It’s been happening for a while now and, I suppose, I’ve been recalibrating and preternaturally bracing for the full-fledged revival of my 1990s. I say my because the dates and influences aren’t clean—I picked up on some late-80s stuff late and I’d be hard pressed to clearly call anything by a proper label such as riot grrl or grunge. My fandom has never been categorical.
Courtney Love was on Studio 360 on Sunday, babbling on about her fucked-up life and Kurt and Francis. I listened inattentively, my ears perking up only when the producers played a clip of Doll Parts off Hole’s 1994 album, Live Through This. The sound is vinegary. Instantly, I am transported back in time, not to some show (although I seem to have a vague recollection of catching Hole on tour through Ithaca), but into architecture studio: headphones on, hunched over a drafting board, drawing lots and lots of lines. In retrospect, it makes a lot of sense that my thesis was bathhouse in San Francisco based on corseting and peepshows, seeped in feminist architectural critique, given my steady musical diet of Hole, Liz Phair, Belly, and the Breeders.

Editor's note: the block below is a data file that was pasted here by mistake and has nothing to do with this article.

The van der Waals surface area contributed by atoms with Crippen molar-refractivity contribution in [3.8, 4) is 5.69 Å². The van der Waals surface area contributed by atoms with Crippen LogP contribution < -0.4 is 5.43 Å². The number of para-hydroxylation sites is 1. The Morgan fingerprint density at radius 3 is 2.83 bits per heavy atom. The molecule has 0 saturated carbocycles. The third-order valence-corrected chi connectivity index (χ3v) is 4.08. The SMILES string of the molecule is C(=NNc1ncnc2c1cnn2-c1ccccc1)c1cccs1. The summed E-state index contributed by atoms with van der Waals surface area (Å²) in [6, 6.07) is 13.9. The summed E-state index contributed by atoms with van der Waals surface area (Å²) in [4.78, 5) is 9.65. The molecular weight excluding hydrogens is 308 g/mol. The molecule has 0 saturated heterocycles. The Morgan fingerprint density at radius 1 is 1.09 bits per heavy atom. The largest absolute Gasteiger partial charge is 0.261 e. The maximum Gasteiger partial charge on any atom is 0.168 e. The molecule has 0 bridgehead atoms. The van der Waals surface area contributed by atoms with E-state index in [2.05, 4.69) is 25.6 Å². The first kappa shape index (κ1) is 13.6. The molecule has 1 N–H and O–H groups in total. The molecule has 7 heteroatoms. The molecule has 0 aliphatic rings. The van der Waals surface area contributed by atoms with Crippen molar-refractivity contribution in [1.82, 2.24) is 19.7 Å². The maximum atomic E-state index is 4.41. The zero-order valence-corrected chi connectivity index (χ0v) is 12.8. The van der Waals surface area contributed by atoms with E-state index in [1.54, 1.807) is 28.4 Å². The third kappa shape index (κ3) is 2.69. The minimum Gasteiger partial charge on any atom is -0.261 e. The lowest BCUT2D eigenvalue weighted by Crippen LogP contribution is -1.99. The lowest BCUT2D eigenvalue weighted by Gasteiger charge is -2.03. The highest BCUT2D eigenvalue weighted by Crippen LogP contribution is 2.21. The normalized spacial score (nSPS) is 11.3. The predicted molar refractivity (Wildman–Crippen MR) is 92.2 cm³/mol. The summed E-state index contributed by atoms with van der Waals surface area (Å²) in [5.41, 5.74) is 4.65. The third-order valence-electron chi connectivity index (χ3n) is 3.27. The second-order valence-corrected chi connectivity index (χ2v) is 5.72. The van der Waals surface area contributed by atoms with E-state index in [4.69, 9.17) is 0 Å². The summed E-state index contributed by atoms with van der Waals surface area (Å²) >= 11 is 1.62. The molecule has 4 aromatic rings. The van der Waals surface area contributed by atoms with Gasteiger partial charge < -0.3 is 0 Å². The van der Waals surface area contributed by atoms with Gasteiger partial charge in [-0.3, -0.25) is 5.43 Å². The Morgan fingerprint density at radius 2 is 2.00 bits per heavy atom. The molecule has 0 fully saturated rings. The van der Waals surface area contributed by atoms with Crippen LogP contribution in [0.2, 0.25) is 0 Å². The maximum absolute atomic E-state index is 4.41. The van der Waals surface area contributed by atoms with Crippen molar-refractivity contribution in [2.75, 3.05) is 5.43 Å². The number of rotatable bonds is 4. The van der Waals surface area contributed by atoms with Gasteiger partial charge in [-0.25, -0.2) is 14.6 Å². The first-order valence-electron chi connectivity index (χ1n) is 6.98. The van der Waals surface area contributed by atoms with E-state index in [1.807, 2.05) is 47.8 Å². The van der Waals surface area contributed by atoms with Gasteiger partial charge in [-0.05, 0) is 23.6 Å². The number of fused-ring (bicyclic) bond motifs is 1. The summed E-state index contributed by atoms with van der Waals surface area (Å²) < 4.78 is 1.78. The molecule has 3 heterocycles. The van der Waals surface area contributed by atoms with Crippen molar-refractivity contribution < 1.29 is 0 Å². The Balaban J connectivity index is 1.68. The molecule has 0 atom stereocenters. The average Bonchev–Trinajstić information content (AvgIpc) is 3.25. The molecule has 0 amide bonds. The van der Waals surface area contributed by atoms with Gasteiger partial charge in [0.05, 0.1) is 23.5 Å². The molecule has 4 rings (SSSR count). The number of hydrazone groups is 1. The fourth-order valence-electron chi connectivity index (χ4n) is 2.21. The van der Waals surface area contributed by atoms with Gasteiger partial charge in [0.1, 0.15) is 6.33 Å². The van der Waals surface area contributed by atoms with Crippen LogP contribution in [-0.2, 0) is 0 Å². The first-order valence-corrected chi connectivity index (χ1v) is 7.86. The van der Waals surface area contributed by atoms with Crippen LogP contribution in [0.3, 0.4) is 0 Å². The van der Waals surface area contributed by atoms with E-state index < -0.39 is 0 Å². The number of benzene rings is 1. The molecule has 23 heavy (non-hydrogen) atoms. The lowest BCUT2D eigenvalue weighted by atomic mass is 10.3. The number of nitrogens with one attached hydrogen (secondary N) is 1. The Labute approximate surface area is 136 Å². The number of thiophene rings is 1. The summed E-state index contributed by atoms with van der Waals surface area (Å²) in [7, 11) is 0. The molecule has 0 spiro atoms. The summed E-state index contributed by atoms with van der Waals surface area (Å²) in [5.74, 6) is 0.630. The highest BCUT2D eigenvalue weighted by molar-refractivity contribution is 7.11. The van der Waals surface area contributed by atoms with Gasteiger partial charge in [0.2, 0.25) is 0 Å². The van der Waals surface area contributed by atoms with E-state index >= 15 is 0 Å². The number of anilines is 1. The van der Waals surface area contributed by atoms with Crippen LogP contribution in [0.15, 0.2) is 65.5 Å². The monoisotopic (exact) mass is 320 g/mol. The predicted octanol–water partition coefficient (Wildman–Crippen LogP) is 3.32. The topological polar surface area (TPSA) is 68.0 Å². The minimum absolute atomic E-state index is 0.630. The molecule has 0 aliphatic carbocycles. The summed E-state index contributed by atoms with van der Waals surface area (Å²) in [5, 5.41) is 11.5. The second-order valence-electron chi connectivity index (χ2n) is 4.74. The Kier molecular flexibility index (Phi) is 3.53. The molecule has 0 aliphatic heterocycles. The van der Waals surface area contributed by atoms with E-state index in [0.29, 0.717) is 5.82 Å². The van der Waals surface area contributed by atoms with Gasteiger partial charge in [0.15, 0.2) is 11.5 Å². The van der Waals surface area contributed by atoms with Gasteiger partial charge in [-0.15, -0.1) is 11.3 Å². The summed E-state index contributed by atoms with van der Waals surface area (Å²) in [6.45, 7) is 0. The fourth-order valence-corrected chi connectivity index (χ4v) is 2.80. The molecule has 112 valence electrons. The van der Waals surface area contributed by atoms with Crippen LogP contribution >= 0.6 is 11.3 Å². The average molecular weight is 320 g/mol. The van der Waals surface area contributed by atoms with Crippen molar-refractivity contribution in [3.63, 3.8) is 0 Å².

More time travel today. I walked into my local coffee shop, Outpost, a bright spot on a particularly run down stretch of Fulton Avenue in Brooklyn. The foppy server has the Pixies’ Surfa Rosa playing on LP. Kim Deal hollers “This is a song about a superhero named Tony It's called: Tony's Theme,” and wham, back at the drafting board marking time in graphite. I have to admit that it is not quite authentic to play that 1988 album on vinyl; he’s a twenty-something Pratt student, so I’ll cut him some slack on the record-playing pretension. For me it is all about cassette.
I was thinking about cassettes a couple weeks ago when Sonic Youth headlined McCarren Pool. They played their 1988 Daydream Nation start to finish: balls-out rock ‘n roll kicked off with the opening chords of Teen Age Riot. It is an unnatural way to present the music live. Bands always mix up the hits, otherwise it’d be like singing along in the car, but without tape hiss. Playing Daydream Nation in its entirety preserves something that never happened: it fictionalizes, makes an art piece. Is it Fluxus or an easy way to recontextualize and commodify Sonic Youth for a younger generation?
While my musings on retro have yet to really codify, they began while standing in the aquamarine pool, the remaining paint flaking off while luxury condos, in various states of construction, rise tall around the perimeter. The space is a vestige of 1936 Robert-Moses brand optimism, layered with 80s nihilism, and today’s narcissism, or is it apathy? Hard to say. The band sounded great, the people looked cool, and Kim Gordon danced around the stage with abandon.